"A 'Bummel'," I explained, "I should describe as a journey, long or short, without an end; the only thing regulating it being the necessity of getting back within a given time to the point from which one started…... But long or short, but here or there, our thoughts are ever on the running of the sand…… We have been much interested, and often a little tired. But on the whole we have had a pleasant time, and are sorry when 'tis over." This closing passage sums up my precise sentiments for this boo "A 'Bummel'," I explained, "I should describe as a journey, long or short, without an end; the only thing regulating it being the necessity of getting back within a given time to the point from which one started…... But long or short, but here or there, our thoughts are ever on the running of the sand…… We have been much interested, and often a little tired. But on the whole we have had a pleasant time, and are sorry when 'tis over." This closing passage sums up my precise sentiments for this book. The book primarily deals with distinctive and entertaining experiences of three friends (Jerome, Harris and George), while on a cycling tour throughout Germany. Often when you read a sequel after the parent book, one cannot help but to evaluate the two. Overlooking my resistance to do so, I have to disclose that this book fails to capture the enchantment and exuberance of ‘Three Men in a Boat’. Nevertheless, it should not be dismissed easily! While the opening sections are a bit loose and floppy; in time the narrative does gathers the lost spark with the onset of the bicycle tour. And, then it’s a vortex of humor and satire that swoops the reader into the perils of touring a foreign land. The comical vignettes slowly fabricate into a satirical euphoria that Jerome is known to produce. Several comical confrontations between George and Jerome bring back the lost smile and cheer. One such episode needs a mention:- George:-"Why, in Germany, is it the custom to put the letter-box up a tree? Why do they not fix it to the front door as we do? I should hate having to climb up a tree to get my letters. Besides, it is not fair to the postman. In addition to being most exhausting, the delivery of letters must to a heavy man, on windy nights, be positively dangerous work." (Jerome): "I followed his gaze out of window.' I said, Jerome:-"Those are not letter-boxes, they are birds' nests. You must understand this nation. The German loves birds, but he likes tidy birds." The subtle glee shown in the exploration of a new land by three outsiders and numerous other similar anecdotes keeps you glued and entertained till the end. ‘Three Men on a Bummel’ is firmly not an afterthought of ‘Three Men in a Boat’. It is an entirely new adventure pertaining to exploring a fresh and astonishing land. Hence it should be viewed in singular light to make the reading plausible.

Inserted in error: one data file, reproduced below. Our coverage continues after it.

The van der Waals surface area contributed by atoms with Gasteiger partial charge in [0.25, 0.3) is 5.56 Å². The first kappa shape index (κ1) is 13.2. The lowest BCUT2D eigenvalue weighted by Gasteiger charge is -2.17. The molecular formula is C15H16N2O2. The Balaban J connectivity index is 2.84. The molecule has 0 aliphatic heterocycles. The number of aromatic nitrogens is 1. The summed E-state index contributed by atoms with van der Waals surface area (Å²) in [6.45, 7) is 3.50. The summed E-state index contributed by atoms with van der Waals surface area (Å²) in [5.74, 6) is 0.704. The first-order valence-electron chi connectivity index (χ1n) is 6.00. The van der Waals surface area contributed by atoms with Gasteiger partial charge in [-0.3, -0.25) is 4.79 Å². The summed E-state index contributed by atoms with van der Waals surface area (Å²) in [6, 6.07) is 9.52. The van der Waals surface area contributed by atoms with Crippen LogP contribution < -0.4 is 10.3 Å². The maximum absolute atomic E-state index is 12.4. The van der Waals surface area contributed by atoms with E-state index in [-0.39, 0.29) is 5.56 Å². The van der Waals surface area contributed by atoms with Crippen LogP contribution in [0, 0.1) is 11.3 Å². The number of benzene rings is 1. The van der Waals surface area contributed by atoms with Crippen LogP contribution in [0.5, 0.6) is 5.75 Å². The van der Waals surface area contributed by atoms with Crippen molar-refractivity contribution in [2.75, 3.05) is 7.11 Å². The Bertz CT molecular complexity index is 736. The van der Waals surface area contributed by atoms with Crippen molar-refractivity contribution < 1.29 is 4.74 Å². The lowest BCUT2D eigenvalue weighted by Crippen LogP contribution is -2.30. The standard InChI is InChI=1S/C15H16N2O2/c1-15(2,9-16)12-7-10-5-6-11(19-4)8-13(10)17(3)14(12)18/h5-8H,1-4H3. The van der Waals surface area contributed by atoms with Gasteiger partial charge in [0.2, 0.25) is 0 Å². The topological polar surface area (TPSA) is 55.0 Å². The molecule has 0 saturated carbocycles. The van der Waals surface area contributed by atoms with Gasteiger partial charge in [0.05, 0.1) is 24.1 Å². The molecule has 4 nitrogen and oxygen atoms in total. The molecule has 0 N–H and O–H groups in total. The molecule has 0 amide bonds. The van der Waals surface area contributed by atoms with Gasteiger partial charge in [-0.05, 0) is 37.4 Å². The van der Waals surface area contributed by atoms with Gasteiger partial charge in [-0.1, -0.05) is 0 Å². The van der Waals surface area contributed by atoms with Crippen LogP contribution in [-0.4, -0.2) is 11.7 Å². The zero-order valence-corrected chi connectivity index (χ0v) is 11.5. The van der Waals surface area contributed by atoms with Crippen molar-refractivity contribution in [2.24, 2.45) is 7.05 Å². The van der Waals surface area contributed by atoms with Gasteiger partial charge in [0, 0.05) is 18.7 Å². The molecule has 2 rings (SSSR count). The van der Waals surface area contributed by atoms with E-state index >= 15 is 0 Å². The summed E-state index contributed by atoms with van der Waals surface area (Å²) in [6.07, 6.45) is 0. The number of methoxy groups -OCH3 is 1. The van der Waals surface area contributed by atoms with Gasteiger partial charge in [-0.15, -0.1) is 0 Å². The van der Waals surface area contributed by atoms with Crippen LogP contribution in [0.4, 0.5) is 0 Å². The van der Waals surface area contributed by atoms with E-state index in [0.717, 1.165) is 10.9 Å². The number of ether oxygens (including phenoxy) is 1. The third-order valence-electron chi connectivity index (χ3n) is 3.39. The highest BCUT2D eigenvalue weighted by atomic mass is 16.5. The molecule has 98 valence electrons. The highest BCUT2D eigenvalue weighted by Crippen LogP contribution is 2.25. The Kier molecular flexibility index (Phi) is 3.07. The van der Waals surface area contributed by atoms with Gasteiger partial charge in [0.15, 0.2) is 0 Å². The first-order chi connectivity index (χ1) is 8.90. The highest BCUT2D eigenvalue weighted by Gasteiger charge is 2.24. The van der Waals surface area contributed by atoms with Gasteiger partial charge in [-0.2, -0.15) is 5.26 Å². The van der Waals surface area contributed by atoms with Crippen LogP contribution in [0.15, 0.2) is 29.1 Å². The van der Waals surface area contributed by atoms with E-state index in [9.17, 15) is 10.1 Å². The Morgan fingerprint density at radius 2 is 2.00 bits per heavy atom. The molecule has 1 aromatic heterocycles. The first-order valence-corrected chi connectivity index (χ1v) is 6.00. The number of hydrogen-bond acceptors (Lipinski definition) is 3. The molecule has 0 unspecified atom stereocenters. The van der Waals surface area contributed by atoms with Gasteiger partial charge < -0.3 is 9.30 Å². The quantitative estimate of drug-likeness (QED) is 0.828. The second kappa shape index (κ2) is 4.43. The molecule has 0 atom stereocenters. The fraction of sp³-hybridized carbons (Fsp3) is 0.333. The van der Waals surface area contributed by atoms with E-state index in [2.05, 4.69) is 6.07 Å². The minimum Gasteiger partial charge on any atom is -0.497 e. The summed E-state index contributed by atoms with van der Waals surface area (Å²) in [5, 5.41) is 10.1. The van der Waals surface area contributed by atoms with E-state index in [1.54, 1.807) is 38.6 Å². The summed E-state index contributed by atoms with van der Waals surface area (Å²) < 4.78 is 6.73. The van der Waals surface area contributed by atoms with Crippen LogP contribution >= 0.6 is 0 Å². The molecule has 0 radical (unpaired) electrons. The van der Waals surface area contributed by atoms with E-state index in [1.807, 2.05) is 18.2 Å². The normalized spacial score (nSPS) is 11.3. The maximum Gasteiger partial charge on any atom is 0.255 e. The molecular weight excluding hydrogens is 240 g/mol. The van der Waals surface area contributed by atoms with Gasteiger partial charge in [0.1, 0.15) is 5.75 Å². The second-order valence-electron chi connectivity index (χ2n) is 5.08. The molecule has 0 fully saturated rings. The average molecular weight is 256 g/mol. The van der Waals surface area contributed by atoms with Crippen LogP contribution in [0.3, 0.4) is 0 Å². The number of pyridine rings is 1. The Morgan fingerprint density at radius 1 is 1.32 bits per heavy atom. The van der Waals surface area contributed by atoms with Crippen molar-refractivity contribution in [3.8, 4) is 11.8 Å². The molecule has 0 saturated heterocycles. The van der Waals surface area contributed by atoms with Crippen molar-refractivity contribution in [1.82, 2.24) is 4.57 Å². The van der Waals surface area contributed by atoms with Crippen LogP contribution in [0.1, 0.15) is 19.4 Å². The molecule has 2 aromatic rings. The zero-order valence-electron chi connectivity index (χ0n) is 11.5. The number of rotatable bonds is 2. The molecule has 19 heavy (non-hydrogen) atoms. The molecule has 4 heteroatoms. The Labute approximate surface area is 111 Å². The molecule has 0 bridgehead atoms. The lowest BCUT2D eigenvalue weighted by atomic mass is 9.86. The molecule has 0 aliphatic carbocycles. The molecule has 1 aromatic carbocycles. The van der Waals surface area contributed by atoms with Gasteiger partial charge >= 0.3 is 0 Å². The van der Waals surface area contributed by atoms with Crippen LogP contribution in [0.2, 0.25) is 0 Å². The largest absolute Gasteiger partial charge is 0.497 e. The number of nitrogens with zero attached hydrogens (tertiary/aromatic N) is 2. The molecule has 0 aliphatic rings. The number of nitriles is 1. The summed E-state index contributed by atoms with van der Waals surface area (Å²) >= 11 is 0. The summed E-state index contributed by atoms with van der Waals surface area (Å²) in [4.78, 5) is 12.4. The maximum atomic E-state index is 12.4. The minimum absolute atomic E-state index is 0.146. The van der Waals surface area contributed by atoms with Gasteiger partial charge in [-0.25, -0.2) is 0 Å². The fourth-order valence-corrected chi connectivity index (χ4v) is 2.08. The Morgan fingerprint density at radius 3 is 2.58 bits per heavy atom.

13. 4 out of 5

    Sairam Krishnan

    Hilarious. Rip-roaringly hilarious. Had been meaning to read this one after 'Three Men and a Boat', but only now have I managed to do it. Granted, the original is drop-dead funny, but this one doesn't disappoint either. My landlord must have been pretty concerned with my quite frequent outbursts of laughter today! Jerome K. Jerome is a master at that old favorite - pompous British prose, through the lens of which even normal everyday events seem alarmingly funny. George and Harris are their usual Hilarious. Rip-roaringly hilarious. Had been meaning to read this one after 'Three Men and a Boat', but only now have I managed to do it. Granted, the original is drop-dead funny, but this one doesn't disappoint either. My landlord must have been pretty concerned with my quite frequent outbursts of laughter today! Jerome K. Jerome is a master at that old favorite - pompous British prose, through the lens of which even normal everyday events seem alarmingly funny. George and Harris are their usual selves, and 1900s Germany comes to life, though in an understated way, and the book could be seen as a portrait of pre-war life in Europe. Goes on my list of all-time favorites and will have to endure several re-reads..!